It all began with Bradley Manning and the grainy video of that US gunship attack on civilians and journalists in Baghdad, leaked to WikiLeaks in early 2010. It caused an international sensation and put WikiLeaks on the map as a central media player for a full year as leaks about the Iraq and Afghanistan wars, and then Cablegate, emerged.
James Spione decided to make a short film about the video and a central figure in it—a US soldier who helped steer to safety a youngster injured in the US attack. The soldier, Ethan McCord, became an eloquent critic of the US war effort. I was perhaps the first to write about the making of the film, Incident in New Baghdad, which went on to gain an Academy Award nomination for best short doc.
Now Spione is completing a kind of follow-up, called Silenced, on whistleblowing, federal government crackdowns and the war over information. He’s currently seekng completion funds via Kickstarter (a process that proved vital with his previous film). Here’s the current trailer:
Spione told me this week, “In many ways, Silenced is a natural follow-up to Incident, the making of which got me interested in the whole war over information, and the disturbing trend in this country towards more and more draconian official responses, particularly to disclosures to the press.”
A release for the film reveals that it will include exclusive first-person accounts from ex–CIA officer John Kiriakou (currently much in the news and headed for prison), “as well as Jesselyn Radack, the former Justice Department lawyer who stumbled onto the Bush Administration’s nascent detainee torture regime; Thomas Drake, the former senior official at the National Security Agency who blew the whistle on an enormous, illegal warrantless wiretapping program aimed at American citizens; and Peter Van Buren, the former State Department envoy whose recent book detailed extraordinary ineptitude, waste and mismanagement during his tenure as head of a Provincial Reconstruction Team in Iraq.”
Each of these whistleblowers “has had his or her brief moment in the national media spotlight,” says Spione, “but never before have they revealed their ordeals in such intimate detail. And when you look at their stories over time, you can really start to see a disturbing trend. Whistleblowers have been increasingly singled out over the past few years for punishment, prosecution, even Espionage Act charges. It appears that the federal government has become more and more hostile to dissenting voices, especially those coming from within the national security establishment.”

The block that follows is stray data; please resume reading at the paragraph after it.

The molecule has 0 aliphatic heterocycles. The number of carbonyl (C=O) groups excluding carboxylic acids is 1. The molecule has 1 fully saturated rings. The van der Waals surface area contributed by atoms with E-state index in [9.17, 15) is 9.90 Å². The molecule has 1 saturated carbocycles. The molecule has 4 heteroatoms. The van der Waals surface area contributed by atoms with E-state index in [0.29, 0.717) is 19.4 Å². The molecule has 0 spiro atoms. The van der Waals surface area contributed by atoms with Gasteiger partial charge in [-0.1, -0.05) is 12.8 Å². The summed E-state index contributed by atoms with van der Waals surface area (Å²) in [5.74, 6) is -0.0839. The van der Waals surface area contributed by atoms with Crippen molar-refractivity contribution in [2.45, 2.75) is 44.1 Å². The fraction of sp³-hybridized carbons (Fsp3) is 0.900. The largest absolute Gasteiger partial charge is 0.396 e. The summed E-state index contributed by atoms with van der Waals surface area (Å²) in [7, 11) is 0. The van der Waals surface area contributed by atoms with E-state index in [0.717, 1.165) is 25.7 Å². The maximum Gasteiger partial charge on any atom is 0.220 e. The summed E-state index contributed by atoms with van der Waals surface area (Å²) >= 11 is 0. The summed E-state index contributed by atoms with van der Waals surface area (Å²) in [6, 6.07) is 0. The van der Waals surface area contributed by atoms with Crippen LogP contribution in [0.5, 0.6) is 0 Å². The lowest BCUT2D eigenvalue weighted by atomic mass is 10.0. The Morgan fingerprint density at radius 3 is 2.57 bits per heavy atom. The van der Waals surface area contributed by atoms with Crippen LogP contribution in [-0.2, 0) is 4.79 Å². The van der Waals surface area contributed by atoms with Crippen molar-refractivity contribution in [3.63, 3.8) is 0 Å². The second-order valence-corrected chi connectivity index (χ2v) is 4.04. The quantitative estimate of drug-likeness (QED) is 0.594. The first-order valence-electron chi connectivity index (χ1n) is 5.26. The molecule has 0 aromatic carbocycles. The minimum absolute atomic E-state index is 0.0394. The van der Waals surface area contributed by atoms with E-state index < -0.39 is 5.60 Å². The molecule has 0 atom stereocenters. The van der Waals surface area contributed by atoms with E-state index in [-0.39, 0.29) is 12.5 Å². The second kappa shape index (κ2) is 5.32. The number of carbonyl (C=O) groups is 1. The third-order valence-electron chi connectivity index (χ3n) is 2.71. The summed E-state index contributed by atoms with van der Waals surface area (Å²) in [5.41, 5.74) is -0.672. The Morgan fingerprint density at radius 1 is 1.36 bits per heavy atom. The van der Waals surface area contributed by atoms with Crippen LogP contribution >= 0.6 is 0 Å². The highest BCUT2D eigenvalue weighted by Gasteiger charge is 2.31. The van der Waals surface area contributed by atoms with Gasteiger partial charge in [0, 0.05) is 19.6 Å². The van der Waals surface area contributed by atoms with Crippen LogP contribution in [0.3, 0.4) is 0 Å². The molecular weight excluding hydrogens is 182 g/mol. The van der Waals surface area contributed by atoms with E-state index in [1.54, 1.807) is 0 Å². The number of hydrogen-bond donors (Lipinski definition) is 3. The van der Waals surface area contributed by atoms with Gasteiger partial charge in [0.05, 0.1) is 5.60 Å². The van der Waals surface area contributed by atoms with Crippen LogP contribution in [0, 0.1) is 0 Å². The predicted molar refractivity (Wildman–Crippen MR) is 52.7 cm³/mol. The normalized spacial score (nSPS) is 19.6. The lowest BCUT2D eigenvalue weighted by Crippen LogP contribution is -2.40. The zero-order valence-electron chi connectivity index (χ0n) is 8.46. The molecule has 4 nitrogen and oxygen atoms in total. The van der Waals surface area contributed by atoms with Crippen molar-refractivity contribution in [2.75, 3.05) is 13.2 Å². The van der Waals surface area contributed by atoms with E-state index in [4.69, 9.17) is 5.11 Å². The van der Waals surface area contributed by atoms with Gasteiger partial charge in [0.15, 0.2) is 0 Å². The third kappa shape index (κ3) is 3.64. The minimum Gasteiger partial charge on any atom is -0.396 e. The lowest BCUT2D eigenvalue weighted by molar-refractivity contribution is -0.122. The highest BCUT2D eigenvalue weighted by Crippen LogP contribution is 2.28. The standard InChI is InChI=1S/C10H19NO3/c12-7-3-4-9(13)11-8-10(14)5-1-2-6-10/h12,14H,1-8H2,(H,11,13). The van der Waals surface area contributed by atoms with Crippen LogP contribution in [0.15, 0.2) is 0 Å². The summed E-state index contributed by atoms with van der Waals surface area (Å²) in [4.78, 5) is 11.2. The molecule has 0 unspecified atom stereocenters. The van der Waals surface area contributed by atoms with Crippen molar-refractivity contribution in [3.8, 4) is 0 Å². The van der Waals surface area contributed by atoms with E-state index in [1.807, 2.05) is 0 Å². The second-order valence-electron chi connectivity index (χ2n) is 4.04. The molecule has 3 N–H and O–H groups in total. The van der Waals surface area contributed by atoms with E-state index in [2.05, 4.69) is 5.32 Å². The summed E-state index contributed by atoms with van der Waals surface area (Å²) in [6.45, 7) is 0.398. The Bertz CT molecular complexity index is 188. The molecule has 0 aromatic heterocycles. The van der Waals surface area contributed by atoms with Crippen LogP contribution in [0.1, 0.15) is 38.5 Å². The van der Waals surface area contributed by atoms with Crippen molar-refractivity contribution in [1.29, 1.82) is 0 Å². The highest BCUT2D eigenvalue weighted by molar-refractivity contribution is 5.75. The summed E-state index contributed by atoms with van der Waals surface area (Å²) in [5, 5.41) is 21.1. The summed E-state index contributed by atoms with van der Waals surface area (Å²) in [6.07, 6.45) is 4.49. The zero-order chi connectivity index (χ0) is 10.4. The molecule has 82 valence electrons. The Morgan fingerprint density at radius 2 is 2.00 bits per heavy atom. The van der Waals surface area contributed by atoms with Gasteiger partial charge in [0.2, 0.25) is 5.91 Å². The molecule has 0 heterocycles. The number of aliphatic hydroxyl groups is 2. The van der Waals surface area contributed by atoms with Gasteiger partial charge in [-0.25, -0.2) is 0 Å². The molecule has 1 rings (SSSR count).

I suppose I should note that my first book, way back in the early 1980s, profiled seven whistleblowers, with the apt title, Truth and Consequences.
At his Kickstarter page, Spione elaborates:
What does it take for an individual of conscience to speak out in this environment? What kind of courage and character does it take to challenge the national security policies of the most powerful nation on Earth? Though Incident was not directly about Manning, the experience of making it got me to thinking about the power of information: who controls and classifies it, who is allowed to release it, who is rewarded for its use and who is punished.
The targeting of whistleblowers raises profound questions that have implications far beyond the fates of the individuals profiled in this film. In an age where the spectre of terrorism is deemed an appropriate reason for the Executive branch to claim greater and greater powers, can the United States government maintain a commitment to the rule of law? How can a democracy that purports to champion human rights simultaneously attempt to quash criticism from within its ranks? What is the effect on our First Amendment right to dissent—and on the whole idea of a free press—when those in power single out whistleblowers for prosecution?
More good documentary work on government malfeasance in the “War on Terror” is being done by Rachel Maddow at MSNBC, Greg Mitchell writes.